The vermouth category is often overlooked, with many customers not realising perhaps how much vermouth impacts a wide variety of serves, with the Martini and Manhattan cocktails probably the two most commonly known. I’ve featured a good range of vermouth brands on this site so far, from the well-known to the newly formed, but a common theme for these is the country of origin. Italy and France are the two stalwarts when it comes to production, and are seen around the country in nearly all bars, restaurants and cafés. It’s these experiences that we bring back to the UK and enjoy with perhaps soda or bitter lemon. But have you ever thought outside the box a little? Perhaps going for Belsazar, a German based vermouth?

Belsazar vermouth can trace itself to 2013 with its two creators, Sebastian Brack and Maximillian Wagner. They saw the lack of German vermouths in the market and looked into the fact that Germany is home to a wide variety of plants, herbs and spices. Wine is also a great export from the country, and the two founders teamed with Philipp Schladerer of The Schladerer Distillery, south of Braden, to combine these elements and produce what we see today.

For the base of each of the four expressions, wines from the South Baden region of Germany are sourced, in particular from award-winning wine makers at Kaiserstuhl and in Markgräflerland. They also keep it local for the acquisition of grape must, a natural sweetener used instead of normal sugar, and utilise the family run company Schladerer in the Black Forest for the fruit brandy that gives a twist to the finished liquids. Ultimately, with a blend of the 6 wines, they are flavoured with up to 20 different spices, herbs, peels and blossoms with the addition of the brandy and must.

Once each expression has been created, the liquid is aged within stone casks, believed that the temperature will be consistent compared to wooden oak barrels.

But how do each fare? Well below, I give to you my tasting notes –

BelsazarBelsazar Dry – 19%

Fresh, strudel aromas of grape and apple on the nose. Light, slightly sweet and with notes of orange, bark on the palate. Slightly dry and bitter on the finish, with aromatic apricot lingering.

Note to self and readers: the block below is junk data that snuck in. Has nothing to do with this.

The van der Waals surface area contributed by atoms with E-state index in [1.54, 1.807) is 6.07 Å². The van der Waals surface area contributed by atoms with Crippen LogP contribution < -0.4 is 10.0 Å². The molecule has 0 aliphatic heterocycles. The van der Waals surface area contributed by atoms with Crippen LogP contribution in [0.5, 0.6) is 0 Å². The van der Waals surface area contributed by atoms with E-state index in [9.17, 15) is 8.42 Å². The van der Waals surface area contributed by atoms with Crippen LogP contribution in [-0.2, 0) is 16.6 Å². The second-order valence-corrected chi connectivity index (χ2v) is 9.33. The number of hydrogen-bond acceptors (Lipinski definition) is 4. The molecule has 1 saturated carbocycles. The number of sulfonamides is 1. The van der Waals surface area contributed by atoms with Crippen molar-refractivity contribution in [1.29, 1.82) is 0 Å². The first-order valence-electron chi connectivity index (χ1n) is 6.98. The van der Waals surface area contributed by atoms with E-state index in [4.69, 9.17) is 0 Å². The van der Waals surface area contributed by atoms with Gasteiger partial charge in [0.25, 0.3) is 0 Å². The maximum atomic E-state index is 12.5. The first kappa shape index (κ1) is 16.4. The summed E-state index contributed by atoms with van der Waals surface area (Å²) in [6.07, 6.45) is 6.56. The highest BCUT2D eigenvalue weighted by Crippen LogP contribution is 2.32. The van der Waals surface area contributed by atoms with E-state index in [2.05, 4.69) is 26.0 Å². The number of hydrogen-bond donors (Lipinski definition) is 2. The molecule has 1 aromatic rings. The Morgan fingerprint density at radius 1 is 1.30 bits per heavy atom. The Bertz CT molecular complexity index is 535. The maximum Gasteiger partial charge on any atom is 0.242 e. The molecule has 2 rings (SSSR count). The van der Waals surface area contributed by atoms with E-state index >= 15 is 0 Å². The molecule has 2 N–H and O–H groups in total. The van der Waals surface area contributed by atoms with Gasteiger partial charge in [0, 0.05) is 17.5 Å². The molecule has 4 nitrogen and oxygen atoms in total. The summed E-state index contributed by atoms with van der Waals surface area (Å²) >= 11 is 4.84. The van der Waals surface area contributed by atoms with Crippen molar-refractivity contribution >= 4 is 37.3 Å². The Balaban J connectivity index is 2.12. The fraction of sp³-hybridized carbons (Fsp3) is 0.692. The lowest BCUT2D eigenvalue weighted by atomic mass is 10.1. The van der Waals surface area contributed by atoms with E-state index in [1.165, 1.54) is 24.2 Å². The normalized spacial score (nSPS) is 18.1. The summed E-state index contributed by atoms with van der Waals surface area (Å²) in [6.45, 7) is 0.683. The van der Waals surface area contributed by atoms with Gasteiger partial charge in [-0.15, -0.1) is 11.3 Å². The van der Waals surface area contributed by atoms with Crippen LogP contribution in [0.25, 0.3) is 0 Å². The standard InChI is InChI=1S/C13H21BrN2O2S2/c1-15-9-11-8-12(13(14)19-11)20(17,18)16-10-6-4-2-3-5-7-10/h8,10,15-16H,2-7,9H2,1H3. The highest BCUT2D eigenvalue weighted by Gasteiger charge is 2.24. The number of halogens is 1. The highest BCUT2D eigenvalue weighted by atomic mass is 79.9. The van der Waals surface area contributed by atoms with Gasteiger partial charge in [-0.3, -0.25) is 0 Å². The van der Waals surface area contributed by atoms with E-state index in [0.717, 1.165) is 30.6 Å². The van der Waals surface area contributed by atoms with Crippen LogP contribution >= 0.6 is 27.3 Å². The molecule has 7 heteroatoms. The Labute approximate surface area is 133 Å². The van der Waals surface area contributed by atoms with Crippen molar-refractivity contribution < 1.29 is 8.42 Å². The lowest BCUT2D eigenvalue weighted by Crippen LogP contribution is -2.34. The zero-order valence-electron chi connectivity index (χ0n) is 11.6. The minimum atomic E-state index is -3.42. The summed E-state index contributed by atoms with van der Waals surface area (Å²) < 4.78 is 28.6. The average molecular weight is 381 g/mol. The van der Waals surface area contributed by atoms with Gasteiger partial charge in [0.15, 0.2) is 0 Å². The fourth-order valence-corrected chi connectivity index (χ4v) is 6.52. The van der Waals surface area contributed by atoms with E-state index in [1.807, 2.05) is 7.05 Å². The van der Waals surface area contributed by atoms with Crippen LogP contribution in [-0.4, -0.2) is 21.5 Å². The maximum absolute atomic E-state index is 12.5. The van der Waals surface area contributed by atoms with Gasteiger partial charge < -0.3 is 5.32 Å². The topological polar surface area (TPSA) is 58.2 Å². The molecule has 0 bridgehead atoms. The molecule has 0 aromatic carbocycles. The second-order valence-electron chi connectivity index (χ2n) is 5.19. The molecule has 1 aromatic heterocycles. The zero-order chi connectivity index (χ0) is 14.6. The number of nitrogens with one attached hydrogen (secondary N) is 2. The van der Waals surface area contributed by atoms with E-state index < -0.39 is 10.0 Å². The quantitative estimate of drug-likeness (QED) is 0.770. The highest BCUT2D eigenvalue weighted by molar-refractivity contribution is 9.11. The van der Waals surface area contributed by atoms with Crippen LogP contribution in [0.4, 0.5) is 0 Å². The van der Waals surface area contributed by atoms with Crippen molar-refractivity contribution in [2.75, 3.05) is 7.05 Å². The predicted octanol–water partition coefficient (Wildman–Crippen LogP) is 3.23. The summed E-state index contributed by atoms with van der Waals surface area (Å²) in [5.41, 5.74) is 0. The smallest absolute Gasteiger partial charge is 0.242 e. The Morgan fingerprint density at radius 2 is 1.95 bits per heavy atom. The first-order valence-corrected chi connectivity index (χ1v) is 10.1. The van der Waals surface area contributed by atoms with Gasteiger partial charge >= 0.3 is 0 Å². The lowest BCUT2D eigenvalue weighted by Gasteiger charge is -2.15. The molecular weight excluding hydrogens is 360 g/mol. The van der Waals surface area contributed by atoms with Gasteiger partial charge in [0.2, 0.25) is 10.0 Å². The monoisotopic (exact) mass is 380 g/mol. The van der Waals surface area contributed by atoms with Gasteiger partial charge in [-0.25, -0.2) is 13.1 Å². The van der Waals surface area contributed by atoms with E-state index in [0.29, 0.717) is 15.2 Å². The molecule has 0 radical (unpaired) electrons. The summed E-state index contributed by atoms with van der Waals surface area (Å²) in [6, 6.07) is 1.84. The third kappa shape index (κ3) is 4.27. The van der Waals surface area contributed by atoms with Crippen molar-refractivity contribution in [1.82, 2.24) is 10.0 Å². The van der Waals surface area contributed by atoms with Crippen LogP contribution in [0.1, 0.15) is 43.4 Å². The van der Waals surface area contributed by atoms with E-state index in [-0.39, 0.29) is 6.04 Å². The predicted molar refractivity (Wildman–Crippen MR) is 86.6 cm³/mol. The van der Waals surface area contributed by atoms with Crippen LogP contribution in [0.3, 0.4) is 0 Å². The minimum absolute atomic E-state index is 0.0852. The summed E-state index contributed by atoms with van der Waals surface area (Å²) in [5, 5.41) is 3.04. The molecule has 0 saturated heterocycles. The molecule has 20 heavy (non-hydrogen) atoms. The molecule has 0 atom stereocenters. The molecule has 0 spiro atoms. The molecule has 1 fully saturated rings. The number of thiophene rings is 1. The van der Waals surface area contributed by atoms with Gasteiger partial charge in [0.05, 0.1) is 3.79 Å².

Belsazar White – 18%

Rich, sweet aromas of dried oranges and fresh peach on the nose. Thin and sweet upon the palate, with a slight explosion of herbal root and dry spice combining to a long, slightly bitter finish.

Belsazar Rosé – 17.5%

Slightly bitter notes of raspberry, grapefruit and orange on the nose. Light, floral and aromatic flavours of currants, peach and quinine on the palate create a dry, more herbal finish.

Belsazar Red – 18%

Rich aromas of vanilla, fudge and cocoa on the nose. Incredibly smooth, velvet almost, with a developing bitter cinnamon flavour around the cherry and spice base. Very dry on the lingering finish.

An interesting range, and definitely offers a different flavour profile to the Italian and French styles. I can see them working very well within the likes of these recipes –

El Presidente
El Presidente

El Presidente

Glass – 


Ingredients – 

60 ml full-bodied Cuban rum
30 ml Belsazar Vermouth Dry
1 teaspoon of Orange Curacao
3 dashes of Grenadine

Method – 

Pour all ingredients into a mixing tumbler, fill with ice cubes and stir until cool. Pour into a pre-chilled Martini glass and serve with orange zest.

or perhaps,

Roasted Scallops

With Beurre Blanc Belsazar, fennel greens and balm, for 4 persons:

4 common scallops in shells · 100ml fish stock · 50ml Belsazar dry · 2 shallots · 120g butter · 50g French bread · 5g fennel greens · 1 sprigs balm · sea salt, pepper, cane sugar, oil

Cut French bread into slices and dry in the oven at 140 degrees for about 10 minutes. Carefully open the scallops with a knife, separate scallop meat from roe and offal, and clean the shell under running water. Lay the shell aside. Peel the shallots and cut into very small cubes.

Put 50g butter in a pan and let it melt, add breadcrumbs and fry lightly by stirring constantly. Now add 50 g of cold butter to the cooled base sauce and stir slowly with a whisk until the butter has completely dissolved. Scallops in 3 tbsp oil Sear on both sides in a skillet over high heat, add 20 g of butter and remove from heat. Leave the scallops in brown butter to infuse. Fill each bellied scallop shell with buttered breadcrumbs, lay each roasted mussel and sprinkle with Beurre Blanc “Belsazar”.

Garnish with fennel greens and balm. Cover again with a little of buttered breadcrumbs and serve immediately.

I do love a versatile brand! Some great recipes there, and one’s you should definitely try out sooner rather than later. Now launched in the UK after initially hitting Germany, expect to see plenty of these expressions hitting your favourite the near future.

© David Marsland and Drinks Enthusiast 2015. Unauthorized use and/or duplication of this material without express and written permission from this blog/sites author and owner is strictly prohibited. Excerpts and links may be used, provided that full and clear credit is given to David Marsland and Drinks Enthusiast with appropriate and specific direction to the original content.


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